What’s My Name | Muhammad Ali is not just a documentary on one of the greatest boxers of all time. Antoine Fuqua has painted a full portrait of a true legend in every sense of the word. From the boxing ring to the world of political activism, Muhammad Ali embraced his platform completely. He was aware of the power his voice held, and he would be damned if anything, or anyone, tried to silence him.
What becomes apparent almost immediately is Ali’s larger than life personality. Full of charisma and a charm that’s simply irresistible, he was an entertainer at heart. Yet it never feels promotional for the sole purpose of marketing oneself. Rather, it’s clear that Ali wholly believed every word out of his mouth, and honesty such as his should be praised. And a great aspect of this documentary is how it truly feels like Ali himself is taking audiences through his life.
Through his discussions on racial and religious discriminations, Ali was always passionate about social activism. Whether it be calling out television hosts on their own programs, or speaking with Malcolm X and Martin Luther King Jr., he took it upon himself to stand up against injustice. And while many had problems with his political and religious stances, many more began looking up to him as an icon. Ali stated, “He who is not courageous will accomplish nothing in life.” So rather than go with the status quo, he questioned it and fought it, even if it meant losing everything.
In 1966, Ali refused to fight in the Vietnam War after being drafted due to religious opposition. From 1967 to 1970, Ali was stripped of his license to fight as a professional boxer. It was here that Ali’s political stances became extremely evident. He went on a national college tour to discuss the Vietnam War and racial injustices being faced. The documentary shows countless interviews and certain speeches from this time, and it only gives his status as an icon that much more credibility.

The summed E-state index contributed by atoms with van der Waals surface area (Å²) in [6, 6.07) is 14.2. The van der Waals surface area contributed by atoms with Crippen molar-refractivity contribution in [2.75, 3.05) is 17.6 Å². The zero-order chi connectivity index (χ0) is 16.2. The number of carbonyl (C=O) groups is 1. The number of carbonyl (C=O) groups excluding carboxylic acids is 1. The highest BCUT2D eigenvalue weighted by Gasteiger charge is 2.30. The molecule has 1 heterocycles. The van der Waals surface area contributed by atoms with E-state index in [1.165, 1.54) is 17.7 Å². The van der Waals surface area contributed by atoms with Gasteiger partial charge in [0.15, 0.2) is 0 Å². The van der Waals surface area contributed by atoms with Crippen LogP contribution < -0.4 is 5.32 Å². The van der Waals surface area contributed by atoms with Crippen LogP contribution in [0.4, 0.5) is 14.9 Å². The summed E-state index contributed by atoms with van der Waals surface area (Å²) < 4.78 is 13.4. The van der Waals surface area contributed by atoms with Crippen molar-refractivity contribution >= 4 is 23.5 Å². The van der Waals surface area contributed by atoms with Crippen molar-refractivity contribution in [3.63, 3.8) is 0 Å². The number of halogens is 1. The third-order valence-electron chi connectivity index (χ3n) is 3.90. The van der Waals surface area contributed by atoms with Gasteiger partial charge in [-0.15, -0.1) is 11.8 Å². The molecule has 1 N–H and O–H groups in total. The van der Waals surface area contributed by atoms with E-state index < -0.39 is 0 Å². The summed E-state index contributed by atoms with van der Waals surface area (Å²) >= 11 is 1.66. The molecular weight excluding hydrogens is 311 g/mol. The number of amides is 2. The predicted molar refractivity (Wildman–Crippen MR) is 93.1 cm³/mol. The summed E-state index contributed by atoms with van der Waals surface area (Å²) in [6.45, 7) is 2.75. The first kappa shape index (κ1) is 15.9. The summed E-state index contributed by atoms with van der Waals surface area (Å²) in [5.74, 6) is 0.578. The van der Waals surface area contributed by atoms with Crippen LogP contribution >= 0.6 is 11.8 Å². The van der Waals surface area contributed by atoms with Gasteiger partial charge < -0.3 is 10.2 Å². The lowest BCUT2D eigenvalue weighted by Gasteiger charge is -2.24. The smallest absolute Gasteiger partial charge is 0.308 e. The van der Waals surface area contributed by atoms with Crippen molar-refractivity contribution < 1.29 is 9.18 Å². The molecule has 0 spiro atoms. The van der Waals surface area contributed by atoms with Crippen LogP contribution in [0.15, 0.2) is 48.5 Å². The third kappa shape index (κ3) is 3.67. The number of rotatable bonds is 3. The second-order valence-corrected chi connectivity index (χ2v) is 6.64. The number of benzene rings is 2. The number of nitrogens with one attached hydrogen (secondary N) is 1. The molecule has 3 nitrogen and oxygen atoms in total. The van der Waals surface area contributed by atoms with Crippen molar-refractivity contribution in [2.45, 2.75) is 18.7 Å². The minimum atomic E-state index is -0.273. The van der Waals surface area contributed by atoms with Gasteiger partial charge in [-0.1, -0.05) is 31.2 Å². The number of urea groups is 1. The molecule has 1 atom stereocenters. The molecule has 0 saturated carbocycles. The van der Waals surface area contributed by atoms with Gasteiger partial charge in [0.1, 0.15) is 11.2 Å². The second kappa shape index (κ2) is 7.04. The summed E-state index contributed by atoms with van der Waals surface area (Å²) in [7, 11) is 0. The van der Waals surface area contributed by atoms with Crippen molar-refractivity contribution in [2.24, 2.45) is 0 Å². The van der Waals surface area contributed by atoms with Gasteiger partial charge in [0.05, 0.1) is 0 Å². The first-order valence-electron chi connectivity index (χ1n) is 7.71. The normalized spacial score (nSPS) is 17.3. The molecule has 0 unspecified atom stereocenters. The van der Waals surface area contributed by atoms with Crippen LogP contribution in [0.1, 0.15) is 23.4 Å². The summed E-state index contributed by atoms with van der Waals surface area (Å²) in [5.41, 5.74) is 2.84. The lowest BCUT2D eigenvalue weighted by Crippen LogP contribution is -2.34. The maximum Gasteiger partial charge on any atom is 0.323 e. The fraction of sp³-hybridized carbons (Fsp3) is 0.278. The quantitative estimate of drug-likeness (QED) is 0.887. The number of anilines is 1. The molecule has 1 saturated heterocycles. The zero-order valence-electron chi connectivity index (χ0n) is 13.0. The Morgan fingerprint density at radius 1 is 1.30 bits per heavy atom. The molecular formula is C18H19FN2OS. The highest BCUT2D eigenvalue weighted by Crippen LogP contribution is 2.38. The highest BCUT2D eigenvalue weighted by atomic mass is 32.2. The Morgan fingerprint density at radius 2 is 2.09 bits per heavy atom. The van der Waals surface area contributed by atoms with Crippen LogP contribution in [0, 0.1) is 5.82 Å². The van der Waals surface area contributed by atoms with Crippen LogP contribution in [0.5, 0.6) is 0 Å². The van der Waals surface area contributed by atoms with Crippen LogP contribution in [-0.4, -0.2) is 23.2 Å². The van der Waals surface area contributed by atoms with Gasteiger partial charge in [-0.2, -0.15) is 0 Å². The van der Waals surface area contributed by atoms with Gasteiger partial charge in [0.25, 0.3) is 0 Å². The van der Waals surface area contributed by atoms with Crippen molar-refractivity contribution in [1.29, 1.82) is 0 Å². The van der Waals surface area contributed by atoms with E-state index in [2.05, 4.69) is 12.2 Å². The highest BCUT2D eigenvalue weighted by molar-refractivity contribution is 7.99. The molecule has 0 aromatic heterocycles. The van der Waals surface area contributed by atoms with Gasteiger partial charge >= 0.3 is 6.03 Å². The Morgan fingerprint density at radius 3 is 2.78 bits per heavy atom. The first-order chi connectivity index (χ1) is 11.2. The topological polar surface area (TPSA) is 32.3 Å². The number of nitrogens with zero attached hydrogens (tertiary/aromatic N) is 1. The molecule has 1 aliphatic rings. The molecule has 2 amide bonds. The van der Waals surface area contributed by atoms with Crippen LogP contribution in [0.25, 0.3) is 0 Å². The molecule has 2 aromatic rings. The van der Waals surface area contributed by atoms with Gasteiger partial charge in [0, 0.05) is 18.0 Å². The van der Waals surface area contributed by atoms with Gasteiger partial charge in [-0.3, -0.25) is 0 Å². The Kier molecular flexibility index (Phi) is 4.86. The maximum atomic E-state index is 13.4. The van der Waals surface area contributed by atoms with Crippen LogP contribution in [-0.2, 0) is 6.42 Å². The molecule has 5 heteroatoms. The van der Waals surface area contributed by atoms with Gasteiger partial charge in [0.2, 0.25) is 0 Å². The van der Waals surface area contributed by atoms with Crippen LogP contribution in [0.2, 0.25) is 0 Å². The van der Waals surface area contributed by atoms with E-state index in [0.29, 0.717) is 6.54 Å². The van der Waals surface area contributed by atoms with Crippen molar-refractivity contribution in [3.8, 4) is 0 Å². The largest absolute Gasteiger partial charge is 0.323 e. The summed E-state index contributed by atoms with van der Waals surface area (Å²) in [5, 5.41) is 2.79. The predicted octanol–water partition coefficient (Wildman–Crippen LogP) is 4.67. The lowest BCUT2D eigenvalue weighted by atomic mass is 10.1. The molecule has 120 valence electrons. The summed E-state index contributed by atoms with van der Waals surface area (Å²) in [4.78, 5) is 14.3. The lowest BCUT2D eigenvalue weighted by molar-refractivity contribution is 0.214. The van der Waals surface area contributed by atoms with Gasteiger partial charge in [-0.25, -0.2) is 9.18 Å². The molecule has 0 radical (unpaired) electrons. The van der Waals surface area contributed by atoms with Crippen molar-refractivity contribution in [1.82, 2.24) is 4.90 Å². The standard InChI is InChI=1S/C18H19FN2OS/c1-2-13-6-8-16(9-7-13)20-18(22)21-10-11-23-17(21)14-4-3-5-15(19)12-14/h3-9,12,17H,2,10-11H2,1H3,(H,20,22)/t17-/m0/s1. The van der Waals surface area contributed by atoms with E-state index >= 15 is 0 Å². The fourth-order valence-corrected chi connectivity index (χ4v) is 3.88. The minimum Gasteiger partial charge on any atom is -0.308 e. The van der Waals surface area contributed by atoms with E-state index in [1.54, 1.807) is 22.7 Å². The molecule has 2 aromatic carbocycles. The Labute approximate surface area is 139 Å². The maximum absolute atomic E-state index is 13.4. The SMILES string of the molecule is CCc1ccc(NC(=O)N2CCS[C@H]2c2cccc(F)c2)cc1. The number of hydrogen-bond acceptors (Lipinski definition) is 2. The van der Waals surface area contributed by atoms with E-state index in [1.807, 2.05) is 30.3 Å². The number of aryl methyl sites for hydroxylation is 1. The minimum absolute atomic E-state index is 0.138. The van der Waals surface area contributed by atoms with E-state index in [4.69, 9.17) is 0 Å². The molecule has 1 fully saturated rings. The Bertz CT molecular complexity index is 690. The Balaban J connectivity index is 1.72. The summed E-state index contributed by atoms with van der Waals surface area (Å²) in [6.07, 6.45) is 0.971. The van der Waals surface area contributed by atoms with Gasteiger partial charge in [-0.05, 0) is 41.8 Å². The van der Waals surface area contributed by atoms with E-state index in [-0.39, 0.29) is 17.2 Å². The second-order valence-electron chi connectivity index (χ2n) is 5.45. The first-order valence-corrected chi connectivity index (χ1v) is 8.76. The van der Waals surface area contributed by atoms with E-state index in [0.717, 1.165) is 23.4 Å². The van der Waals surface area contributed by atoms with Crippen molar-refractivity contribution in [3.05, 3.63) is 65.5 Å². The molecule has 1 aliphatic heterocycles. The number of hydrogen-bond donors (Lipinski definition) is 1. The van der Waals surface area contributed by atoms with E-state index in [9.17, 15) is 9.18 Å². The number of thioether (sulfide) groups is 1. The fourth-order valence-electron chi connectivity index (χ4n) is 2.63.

In all his interviews, Ali was charismatic, loud-mouthed, and always had a witty response. When he first went to Miami as a teenager, the locals even began calling him “Boca Grande,” or “Big Mouth.” However after these speeches, it shows Ali truly had a penchant for public speaking. He was a political activist as much as he was a boxer, which proves one of the biggest takeaways from this documentary. What’s My Name | Muhammad Ali is not simply the tale of a great boxer, but that of a great man.
As his fighting career wound down, Ali seemingly never lost his touch. Constantly saying he was done fighting, he would always return for another few fights to secure his championship belt. It’s utterly inspiring to see Ali never give up his dream despite all the media attacks. When asked why he kept returning, Ali simply claimed, “I want to conquer immortality.” Yet it didn’t seem he desired this for the fame, but simply to motivate those who felt their time had passed. For time and time again, Ali proved his naysayers wrong.
Even long after his official retirement, Ali stood as a beacon of hope. After being diagnosed with Parkinson’s disease, he did not want pity. He was shown to be confident in himself and lived a full life. There is a moment at the Olympics towards the end of the film that brought Fuqua to tears. It’s a moment that will motivate anybody who feels time has passed them by. Above all, Ali and this documentary are deeply moving. For those who love boxing, it highlights some of the greatest moments in the history of the sport. And for those who are not too familiar, it may spur a massive interest in the sport. “Service to others is the rent you pay for your room here on Earth” remains one of Ali’s most enlightened quotes. Fuqua’s documentary proves Ali paid his rent ten times over, and hopefully, it encourages its viewers to begin paying their rent forward as well.
What’s My Name | Muhammad Ali is celebrating its world premiere at the 2019 Tribeca Film Festival and will premiere on HBO on May 14, 2019.